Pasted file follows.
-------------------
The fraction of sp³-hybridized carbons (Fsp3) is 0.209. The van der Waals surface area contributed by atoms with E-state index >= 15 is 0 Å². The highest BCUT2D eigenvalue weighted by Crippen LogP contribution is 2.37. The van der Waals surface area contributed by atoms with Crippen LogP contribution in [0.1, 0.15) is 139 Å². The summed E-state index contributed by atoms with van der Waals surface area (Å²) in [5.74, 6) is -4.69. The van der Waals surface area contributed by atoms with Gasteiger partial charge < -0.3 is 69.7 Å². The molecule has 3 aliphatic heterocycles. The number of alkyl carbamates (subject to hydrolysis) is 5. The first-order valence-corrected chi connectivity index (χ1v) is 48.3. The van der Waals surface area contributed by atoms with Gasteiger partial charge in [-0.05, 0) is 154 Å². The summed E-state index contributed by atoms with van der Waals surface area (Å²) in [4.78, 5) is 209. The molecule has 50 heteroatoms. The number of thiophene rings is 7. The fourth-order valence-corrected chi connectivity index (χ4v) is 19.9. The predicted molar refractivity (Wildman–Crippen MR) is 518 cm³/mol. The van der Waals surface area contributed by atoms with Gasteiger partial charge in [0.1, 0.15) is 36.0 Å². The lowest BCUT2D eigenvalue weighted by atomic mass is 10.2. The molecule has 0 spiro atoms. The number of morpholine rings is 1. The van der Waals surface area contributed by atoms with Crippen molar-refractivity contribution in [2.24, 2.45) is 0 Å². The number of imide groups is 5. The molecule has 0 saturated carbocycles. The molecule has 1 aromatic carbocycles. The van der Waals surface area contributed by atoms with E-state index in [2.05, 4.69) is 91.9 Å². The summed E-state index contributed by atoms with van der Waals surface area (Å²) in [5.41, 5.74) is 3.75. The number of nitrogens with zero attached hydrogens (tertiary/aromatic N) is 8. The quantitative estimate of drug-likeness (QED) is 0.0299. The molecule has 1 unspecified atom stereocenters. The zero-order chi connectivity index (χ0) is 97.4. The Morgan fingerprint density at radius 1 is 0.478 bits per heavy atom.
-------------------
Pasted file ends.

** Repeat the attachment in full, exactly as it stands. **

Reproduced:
The fraction of sp³-hybridized carbons (Fsp3) is 0.209. The van der Waals surface area contributed by atoms with E-state index >= 15 is 0 Å². The highest BCUT2D eigenvalue weighted by Crippen LogP contribution is 2.37. The van der Waals surface area contributed by atoms with Crippen LogP contribution in [0.1, 0.15) is 139 Å². The summed E-state index contributed by atoms with van der Waals surface area (Å²) in [5.74, 6) is -4.69. The van der Waals surface area contributed by atoms with Gasteiger partial charge < -0.3 is 69.7 Å². The molecule has 3 aliphatic heterocycles. The number of alkyl carbamates (subject to hydrolysis) is 5. The first-order valence-corrected chi connectivity index (χ1v) is 48.3. The van der Waals surface area contributed by atoms with Gasteiger partial charge in [-0.05, 0) is 154 Å². The summed E-state index contributed by atoms with van der Waals surface area (Å²) in [4.78, 5) is 209. The molecule has 50 heteroatoms. The number of thiophene rings is 7. The fourth-order valence-corrected chi connectivity index (χ4v) is 19.9. The predicted molar refractivity (Wildman–Crippen MR) is 518 cm³/mol. The van der Waals surface area contributed by atoms with Gasteiger partial charge in [0.1, 0.15) is 36.0 Å². The lowest BCUT2D eigenvalue weighted by atomic mass is 10.2. The molecule has 0 spiro atoms. The number of morpholine rings is 1. The van der Waals surface area contributed by atoms with Crippen molar-refractivity contribution in [2.24, 2.45) is 0 Å². The number of imide groups is 5. The molecule has 0 saturated carbocycles. The molecule has 1 aromatic carbocycles. The van der Waals surface area contributed by atoms with E-state index in [2.05, 4.69) is 91.9 Å². The summed E-state index contributed by atoms with van der Waals surface area (Å²) in [5.41, 5.74) is 3.75. The number of nitrogens with zero attached hydrogens (tertiary/aromatic N) is 8. The quantitative estimate of drug-likeness (QED) is 0.0299. The molecule has 1 unspecified atom stereocenters. The zero-order chi connectivity index (χ0) is 97.4. The Morgan fingerprint density at radius 1 is 0.478 bits per heavy atom.